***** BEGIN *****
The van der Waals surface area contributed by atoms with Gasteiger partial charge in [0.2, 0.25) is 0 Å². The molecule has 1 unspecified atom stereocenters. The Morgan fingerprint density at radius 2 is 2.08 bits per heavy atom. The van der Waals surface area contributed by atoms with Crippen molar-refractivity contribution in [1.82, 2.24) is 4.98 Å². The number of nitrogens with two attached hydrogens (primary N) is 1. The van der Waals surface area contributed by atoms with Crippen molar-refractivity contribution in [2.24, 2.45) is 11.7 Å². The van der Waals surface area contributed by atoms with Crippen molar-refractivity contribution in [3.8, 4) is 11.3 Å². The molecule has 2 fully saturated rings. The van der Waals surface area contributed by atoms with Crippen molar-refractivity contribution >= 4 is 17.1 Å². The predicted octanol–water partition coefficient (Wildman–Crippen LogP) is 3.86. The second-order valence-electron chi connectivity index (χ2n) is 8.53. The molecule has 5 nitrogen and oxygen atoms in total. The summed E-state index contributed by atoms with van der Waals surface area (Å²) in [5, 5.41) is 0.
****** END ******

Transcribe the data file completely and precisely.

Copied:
The van der Waals surface area contributed by atoms with Gasteiger partial charge in [0.2, 0.25) is 0 Å². The molecule has 1 unspecified atom stereocenters. The Morgan fingerprint density at radius 2 is 2.08 bits per heavy atom. The van der Waals surface area contributed by atoms with Crippen molar-refractivity contribution in [1.82, 2.24) is 4.98 Å². The number of nitrogens with two attached hydrogens (primary N) is 1. The van der Waals surface area contributed by atoms with Crippen molar-refractivity contribution in [2.24, 2.45) is 11.7 Å². The van der Waals surface area contributed by atoms with Crippen molar-refractivity contribution in [3.8, 4) is 11.3 Å². The molecule has 2 fully saturated rings. The van der Waals surface area contributed by atoms with Crippen molar-refractivity contribution >= 4 is 17.1 Å². The predicted octanol–water partition coefficient (Wildman–Crippen LogP) is 3.86. The second-order valence-electron chi connectivity index (χ2n) is 8.53. The molecule has 5 nitrogen and oxygen atoms in total. The summed E-state index contributed by atoms with van der Waals surface area (Å²) in [5, 5.41) is 0.